Diversions

Chinese Environmental Film Festival Sheds Light on Climate Change

By: Lilly Flewellen, Contributing Writer

Last week Furman hosted the Chinese Environmental Film Festival and Workshop, presented by the Luce Initiative on Asian Studies and the Environment (LIASE) and organized by Asian studies professor, Dr. Tami Blumenfield. LIASE is a student task force dedicated to interdisciplinary studies of Asia’s environment, headed by Furman political science and Asian studies professor, Dr. Kaup. This organization was recently granted $50 thousand towards the development of this promising program on Asian environmental studies.

This three day event showcased eight films, each for CLP credit, featuring China’s environmental crisis. As the highest populated country in the world, China’s environmental impact and wellbeing are of utmost importance. Each of the films, produced in collaboration between prominent filmmakers and scholars, highlights such topics as pollution, dams and river management, the changing food culture in China, and a series of visual anthropology and ethnographic films.

Feb. 26, the films were categorized as “Narrating Environmental Challenges.” Feb. 27, the topic was “Resource Transitions: Food, Energy and Livelihoods.” Feb. 28, the program concluded with a filmmaker showcase, “Native Media and Rituals in Southwest China.”

All films were moderated by a designated speaker, with a question and answer session to follow. In addition to Furman students and faculty, filmmakers from Colorado, Emory, Davidson, and Yunnan Province China were in attendance. The final day of the festival also consisted of a workshop where experts and scholars presented critical commentary for the films.

Antonia Giles, a junior at Davidson, presented her first short film compiled on food and sustainability after a summer study abroad program. The topic of her film was “urban new farmers,” focusing on those who have capital in Shanghai but decided to move to the country to grow their own organic food out of mistrust for the food one could purchase in the city’s grocery stores.

“To hear people’s questions and comments has been a learning experience,” said Giles, who hopes to continue her studies on Chinese environmental issues and would like to produce another film in the future.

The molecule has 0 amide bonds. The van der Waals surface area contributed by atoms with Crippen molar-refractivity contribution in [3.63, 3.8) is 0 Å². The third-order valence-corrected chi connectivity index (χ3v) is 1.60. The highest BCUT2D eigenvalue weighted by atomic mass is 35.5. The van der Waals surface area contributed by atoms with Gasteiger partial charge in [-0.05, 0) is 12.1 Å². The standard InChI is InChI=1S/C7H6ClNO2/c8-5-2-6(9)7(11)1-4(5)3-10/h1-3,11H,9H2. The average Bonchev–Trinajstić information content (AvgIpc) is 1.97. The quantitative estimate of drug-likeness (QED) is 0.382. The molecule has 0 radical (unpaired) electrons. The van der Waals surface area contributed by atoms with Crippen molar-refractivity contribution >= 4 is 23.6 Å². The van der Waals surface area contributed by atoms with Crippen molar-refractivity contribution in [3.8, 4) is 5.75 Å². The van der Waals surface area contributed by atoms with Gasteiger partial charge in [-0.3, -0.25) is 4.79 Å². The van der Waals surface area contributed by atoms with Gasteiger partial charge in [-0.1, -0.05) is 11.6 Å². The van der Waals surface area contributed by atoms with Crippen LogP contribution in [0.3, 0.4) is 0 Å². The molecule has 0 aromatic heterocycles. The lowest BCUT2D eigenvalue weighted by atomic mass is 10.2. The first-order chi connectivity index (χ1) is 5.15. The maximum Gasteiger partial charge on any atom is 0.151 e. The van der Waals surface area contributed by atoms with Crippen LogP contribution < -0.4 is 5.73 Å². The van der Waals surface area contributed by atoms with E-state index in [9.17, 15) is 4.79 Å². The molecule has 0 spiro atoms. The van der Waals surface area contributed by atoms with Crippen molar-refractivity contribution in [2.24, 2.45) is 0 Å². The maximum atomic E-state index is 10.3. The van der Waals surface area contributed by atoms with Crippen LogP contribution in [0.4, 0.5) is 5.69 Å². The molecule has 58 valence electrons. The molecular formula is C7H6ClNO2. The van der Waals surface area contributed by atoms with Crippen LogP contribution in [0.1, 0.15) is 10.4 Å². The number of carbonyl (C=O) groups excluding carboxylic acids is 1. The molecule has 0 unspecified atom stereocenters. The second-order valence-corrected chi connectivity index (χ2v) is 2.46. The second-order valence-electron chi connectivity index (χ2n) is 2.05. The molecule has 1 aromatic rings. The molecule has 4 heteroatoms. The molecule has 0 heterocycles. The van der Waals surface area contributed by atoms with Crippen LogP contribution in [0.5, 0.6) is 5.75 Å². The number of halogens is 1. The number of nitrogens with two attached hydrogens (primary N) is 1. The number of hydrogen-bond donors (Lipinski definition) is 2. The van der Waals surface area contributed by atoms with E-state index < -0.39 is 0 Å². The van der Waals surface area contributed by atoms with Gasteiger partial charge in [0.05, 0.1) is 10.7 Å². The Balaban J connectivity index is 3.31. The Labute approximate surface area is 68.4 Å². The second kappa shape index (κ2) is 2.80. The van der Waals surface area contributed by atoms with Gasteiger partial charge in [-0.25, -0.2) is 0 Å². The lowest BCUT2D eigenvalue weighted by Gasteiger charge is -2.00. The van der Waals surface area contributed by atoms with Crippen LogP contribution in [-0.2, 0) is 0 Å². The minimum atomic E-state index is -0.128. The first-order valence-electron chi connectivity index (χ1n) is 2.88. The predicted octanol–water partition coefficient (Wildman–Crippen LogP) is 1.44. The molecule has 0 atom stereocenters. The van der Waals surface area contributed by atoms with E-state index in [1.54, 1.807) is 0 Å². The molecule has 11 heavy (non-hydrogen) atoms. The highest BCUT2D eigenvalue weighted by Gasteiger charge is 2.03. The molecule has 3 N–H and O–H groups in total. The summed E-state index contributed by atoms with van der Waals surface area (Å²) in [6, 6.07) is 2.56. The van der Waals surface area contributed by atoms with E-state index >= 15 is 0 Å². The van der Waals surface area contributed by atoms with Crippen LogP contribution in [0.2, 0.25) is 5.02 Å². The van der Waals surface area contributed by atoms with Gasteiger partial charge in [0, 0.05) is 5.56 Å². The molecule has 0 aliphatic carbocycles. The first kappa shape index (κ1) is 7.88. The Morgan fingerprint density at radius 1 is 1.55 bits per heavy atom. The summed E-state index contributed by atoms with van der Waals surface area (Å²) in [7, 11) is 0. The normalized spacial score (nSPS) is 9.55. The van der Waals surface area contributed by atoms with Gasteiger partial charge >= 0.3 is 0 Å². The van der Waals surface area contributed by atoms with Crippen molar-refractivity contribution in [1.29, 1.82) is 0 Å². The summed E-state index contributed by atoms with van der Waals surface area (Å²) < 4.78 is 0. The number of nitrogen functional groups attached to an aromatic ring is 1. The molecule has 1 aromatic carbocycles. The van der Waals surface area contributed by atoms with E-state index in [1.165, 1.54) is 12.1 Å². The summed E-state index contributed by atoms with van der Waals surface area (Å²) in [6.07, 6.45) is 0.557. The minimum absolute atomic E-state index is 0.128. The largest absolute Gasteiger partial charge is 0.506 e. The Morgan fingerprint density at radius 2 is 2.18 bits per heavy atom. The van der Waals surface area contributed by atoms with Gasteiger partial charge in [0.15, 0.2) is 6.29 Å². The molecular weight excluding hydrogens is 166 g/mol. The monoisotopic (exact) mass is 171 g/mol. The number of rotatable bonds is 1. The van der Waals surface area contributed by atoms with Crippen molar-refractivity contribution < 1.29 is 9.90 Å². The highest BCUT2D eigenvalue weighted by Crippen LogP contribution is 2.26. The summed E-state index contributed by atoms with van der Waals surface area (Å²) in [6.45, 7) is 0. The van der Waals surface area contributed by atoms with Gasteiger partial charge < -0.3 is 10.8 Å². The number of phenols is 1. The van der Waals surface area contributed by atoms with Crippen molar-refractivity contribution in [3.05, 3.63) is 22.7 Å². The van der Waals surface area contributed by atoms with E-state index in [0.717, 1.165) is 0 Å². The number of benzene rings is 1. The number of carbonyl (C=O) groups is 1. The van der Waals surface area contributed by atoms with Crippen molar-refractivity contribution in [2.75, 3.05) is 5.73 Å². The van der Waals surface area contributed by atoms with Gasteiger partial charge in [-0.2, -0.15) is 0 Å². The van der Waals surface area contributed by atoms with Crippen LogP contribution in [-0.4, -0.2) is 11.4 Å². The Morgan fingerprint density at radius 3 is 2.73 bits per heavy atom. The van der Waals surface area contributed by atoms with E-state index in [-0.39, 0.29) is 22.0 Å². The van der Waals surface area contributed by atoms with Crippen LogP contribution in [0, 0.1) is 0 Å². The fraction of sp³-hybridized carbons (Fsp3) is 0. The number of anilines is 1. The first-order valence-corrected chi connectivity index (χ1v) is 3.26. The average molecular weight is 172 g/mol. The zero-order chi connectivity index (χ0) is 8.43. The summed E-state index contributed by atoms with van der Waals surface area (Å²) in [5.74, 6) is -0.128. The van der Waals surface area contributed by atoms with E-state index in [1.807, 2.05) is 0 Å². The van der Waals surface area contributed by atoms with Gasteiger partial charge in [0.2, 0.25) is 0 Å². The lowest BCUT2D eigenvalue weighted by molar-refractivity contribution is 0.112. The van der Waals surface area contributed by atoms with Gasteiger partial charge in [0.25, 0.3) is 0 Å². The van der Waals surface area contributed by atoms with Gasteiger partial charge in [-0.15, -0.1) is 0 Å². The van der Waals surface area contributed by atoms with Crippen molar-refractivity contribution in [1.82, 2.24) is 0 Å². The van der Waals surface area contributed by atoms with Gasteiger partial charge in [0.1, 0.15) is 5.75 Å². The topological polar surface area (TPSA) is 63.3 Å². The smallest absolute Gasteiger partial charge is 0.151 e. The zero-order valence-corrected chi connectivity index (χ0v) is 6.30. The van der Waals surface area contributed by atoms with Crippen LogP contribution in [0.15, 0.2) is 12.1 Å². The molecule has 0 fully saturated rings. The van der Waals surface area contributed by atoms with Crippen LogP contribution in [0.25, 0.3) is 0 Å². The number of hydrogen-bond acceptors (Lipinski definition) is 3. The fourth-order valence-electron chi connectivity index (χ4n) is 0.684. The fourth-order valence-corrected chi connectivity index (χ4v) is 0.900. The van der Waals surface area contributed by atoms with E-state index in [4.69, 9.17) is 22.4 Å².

Dr. Jenny Chio, a professor of anthropology at Emory, presented the film “Peasant Family Happiness” about ethnic tourism villages in China.

“My film, I think, does touch on a lot of the issues that this film festival tried to address about environmental change and environmental protection but also about the debates around what is the nature of this relationship between humans and the environment. Is it different in China, what are some of the China-specific problems that are being dealt with, that are being confronted in the country, and how do we as scholars and students in the United States go about trying to understand those problems?” Chio said.

The great success of this event is further evidence that the LIASE grant is on its way to being a valuable addition to the Furman community.

In partnership with Yunnan Minzu University, in Yunnan province, China, this group plans to initiate an exchange program for students of both schools in order to perform environmental research. Over the next year, a group of Furman professors, both natural sciences and Asian studies experts, will participate in a LIASE Faculty Workshop to develop a curriculum highlighting the challenges and opportunities of China’s environmental situation.

A Summer China Environmental Experience program, hosted by Yunnan Minzu University, is also in the works. Additionally, a May Experience is planned in which Furman and Yunnan Minzu students would be paired to work in the field to further the understanding of the environmental issues facing China.

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